Dear Commons Community,
The sequester is here and now we have to wait and see what it means. Some have said that the sky will fall and others that it will not change much of anything. In the New York Times opinion pages today we have both sides of the argument.
On one side, the New York Times editorial cautions:
“As the cuts take effect, they will inflict widespread hardship. But some Americans will be hurt more than others, and the people who will be hurt the most are those who are already struggling. In the months ahead, an estimated 3.8 million Americans who have been unemployed for more than six months face a cut in federal jobless benefits of nearly 11 percent — or about $32 a week — all from the recent average weekly benefit of $292. And an estimated 600,000 low-income women and toddlers will be turned away from the federal nutrition program for women, infants and children, known as WIC.
It should not be this way. Deficit reduction should not occur on the backs of the poor and vulnerable. At the insistence of Democrats, most major programs that help the needy have been exempted from the cuts, including food stamps and Medicaid. Democrats also won exemptions for beneficiaries of programs that are not explicitly aimed at low-income Americans but that are crucial to keeping many retirees out of poverty or near-poverty, notably veterans’ pensions, Social Security and Medicare. Still, smaller, vital programs will fall under the knife, in part because they are in spending categories deemed dispensable under the unthinking rules for across-the-board cuts.”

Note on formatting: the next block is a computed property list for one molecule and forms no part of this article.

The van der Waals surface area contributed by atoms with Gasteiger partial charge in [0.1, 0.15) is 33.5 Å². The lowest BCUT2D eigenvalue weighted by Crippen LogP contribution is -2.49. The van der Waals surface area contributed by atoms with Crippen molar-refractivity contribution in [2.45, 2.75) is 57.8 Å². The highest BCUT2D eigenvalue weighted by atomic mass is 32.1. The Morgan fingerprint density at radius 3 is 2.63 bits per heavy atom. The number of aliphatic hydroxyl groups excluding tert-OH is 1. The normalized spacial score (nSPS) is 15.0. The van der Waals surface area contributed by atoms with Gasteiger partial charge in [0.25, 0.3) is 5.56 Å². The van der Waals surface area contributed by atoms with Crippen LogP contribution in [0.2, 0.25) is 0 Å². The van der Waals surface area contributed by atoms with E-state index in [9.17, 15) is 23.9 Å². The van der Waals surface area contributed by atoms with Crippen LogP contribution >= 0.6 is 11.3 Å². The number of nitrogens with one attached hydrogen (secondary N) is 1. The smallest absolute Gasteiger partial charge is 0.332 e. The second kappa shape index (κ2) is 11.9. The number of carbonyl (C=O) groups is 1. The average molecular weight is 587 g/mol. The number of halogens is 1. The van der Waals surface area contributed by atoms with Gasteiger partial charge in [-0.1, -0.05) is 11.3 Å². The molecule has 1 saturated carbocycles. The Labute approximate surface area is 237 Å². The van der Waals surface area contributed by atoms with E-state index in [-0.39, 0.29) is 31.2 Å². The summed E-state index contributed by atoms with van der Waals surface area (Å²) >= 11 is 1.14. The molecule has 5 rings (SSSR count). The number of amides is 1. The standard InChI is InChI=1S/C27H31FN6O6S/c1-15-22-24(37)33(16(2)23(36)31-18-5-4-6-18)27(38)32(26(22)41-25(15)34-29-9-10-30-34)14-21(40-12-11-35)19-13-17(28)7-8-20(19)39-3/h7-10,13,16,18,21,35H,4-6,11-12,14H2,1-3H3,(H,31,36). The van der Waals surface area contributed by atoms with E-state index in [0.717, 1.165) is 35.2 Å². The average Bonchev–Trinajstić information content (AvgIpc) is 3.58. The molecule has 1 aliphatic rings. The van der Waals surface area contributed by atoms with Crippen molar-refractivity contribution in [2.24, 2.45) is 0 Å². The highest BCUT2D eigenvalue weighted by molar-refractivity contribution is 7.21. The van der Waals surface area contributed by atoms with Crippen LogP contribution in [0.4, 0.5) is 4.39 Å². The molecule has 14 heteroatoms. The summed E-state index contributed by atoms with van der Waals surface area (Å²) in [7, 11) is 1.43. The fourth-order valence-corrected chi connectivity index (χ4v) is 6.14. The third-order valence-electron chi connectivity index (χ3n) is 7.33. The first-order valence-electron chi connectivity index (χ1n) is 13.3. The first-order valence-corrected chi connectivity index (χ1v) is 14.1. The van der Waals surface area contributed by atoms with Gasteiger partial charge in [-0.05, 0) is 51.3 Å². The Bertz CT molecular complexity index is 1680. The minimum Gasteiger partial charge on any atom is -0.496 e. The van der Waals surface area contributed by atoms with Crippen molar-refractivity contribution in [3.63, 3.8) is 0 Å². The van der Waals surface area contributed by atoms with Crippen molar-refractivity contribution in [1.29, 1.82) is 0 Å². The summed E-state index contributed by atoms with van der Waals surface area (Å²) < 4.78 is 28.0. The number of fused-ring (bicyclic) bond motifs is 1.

On the other side on the op-ed page, Joe Scarborough comments:
“Mr. Obama seems to be the one who has overplayed his hand.
His predictions of a crippled military, contaminated food and unforeseen hurricanes will pack a political punch only if those projections come to pass. Republicans can be forgiven for asking what hardships most Americans can expect to face if sequestration actually allows spending to rise another $15 billion next year. How compromised will federal agencies’ missions really be, given that their budgets increased sizably during Mr. Obama’s first term?
How much pain will voters inflict on Republicans for following through on the Obama-originated plan to force automatic spending “cuts” that nonetheless maintain the dollars flowing from taxpayers to Washington? For all the warnings from the Pentagon, it’s worth noting that the defense budget will continue to grow even after the sequestration.
All this is not to say that such a crude approach to spending cuts isn’t shortsighted. And recklessly cutting discretionary spending does little to address America’s long-term debt crisis — which is supposedly why we pushed ourselves into the sequester in the first place.
But it is also a fact that this year’s reductions will not do great damage to domestic and defense programs. Congress will have $85 billion less to spend this year, but the Congressional Budget Office projects that the actual cuts implemented this year will amount to only $42 billion out of a $3.5 trillion budget. That means that politicians will have to cut a little more than a penny out of every dollar that it spends this year.”
We will see who is right over the next few weeks. One thing is for sure about the sequester debate and that is our elected officials in Washington continue to demonstrate that they are incapable of leading our nation and instead prefer to spend the vast majority of their time and energy on political posturing.